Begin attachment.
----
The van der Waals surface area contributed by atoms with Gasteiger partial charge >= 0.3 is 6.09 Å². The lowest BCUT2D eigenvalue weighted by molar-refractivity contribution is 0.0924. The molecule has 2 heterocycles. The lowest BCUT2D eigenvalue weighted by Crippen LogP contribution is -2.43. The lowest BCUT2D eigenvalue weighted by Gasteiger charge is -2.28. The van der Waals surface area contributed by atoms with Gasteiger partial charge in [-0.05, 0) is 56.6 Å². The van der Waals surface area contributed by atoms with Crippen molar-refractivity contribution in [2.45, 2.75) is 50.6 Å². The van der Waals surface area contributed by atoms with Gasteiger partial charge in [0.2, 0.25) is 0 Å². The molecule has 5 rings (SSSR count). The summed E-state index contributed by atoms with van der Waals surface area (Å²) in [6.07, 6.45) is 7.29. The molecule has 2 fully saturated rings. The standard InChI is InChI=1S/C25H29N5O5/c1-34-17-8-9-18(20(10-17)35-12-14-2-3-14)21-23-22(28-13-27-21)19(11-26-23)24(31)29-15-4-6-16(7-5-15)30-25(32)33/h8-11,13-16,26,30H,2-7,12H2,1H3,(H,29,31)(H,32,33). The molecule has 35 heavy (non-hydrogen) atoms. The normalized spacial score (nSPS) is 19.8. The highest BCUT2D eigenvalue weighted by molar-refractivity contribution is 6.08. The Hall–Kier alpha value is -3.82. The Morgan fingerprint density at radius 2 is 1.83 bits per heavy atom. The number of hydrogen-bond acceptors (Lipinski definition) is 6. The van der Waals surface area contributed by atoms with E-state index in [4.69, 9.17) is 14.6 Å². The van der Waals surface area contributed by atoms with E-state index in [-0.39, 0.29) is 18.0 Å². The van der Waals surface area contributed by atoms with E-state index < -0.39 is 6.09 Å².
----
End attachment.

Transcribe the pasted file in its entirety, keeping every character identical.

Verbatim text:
The van der Waals surface area contributed by atoms with Gasteiger partial charge >= 0.3 is 6.09 Å². The lowest BCUT2D eigenvalue weighted by molar-refractivity contribution is 0.0924. The molecule has 2 heterocycles. The lowest BCUT2D eigenvalue weighted by Crippen LogP contribution is -2.43. The lowest BCUT2D eigenvalue weighted by Gasteiger charge is -2.28. The van der Waals surface area contributed by atoms with Gasteiger partial charge in [-0.05, 0) is 56.6 Å². The van der Waals surface area contributed by atoms with Crippen molar-refractivity contribution in [2.45, 2.75) is 50.6 Å². The van der Waals surface area contributed by atoms with Gasteiger partial charge in [0.2, 0.25) is 0 Å². The molecule has 5 rings (SSSR count). The summed E-state index contributed by atoms with van der Waals surface area (Å²) in [6.07, 6.45) is 7.29. The molecule has 2 fully saturated rings. The standard InChI is InChI=1S/C25H29N5O5/c1-34-17-8-9-18(20(10-17)35-12-14-2-3-14)21-23-22(28-13-27-21)19(11-26-23)24(31)29-15-4-6-16(7-5-15)30-25(32)33/h8-11,13-16,26,30H,2-7,12H2,1H3,(H,29,31)(H,32,33). The molecule has 35 heavy (non-hydrogen) atoms. The normalized spacial score (nSPS) is 19.8. The highest BCUT2D eigenvalue weighted by molar-refractivity contribution is 6.08. The Hall–Kier alpha value is -3.82. The Morgan fingerprint density at radius 2 is 1.83 bits per heavy atom. The number of hydrogen-bond acceptors (Lipinski definition) is 6. The van der Waals surface area contributed by atoms with E-state index in [4.69, 9.17) is 14.6 Å². The van der Waals surface area contributed by atoms with E-state index in [-0.39, 0.29) is 18.0 Å². The van der Waals surface area contributed by atoms with E-state index < -0.39 is 6.09 Å².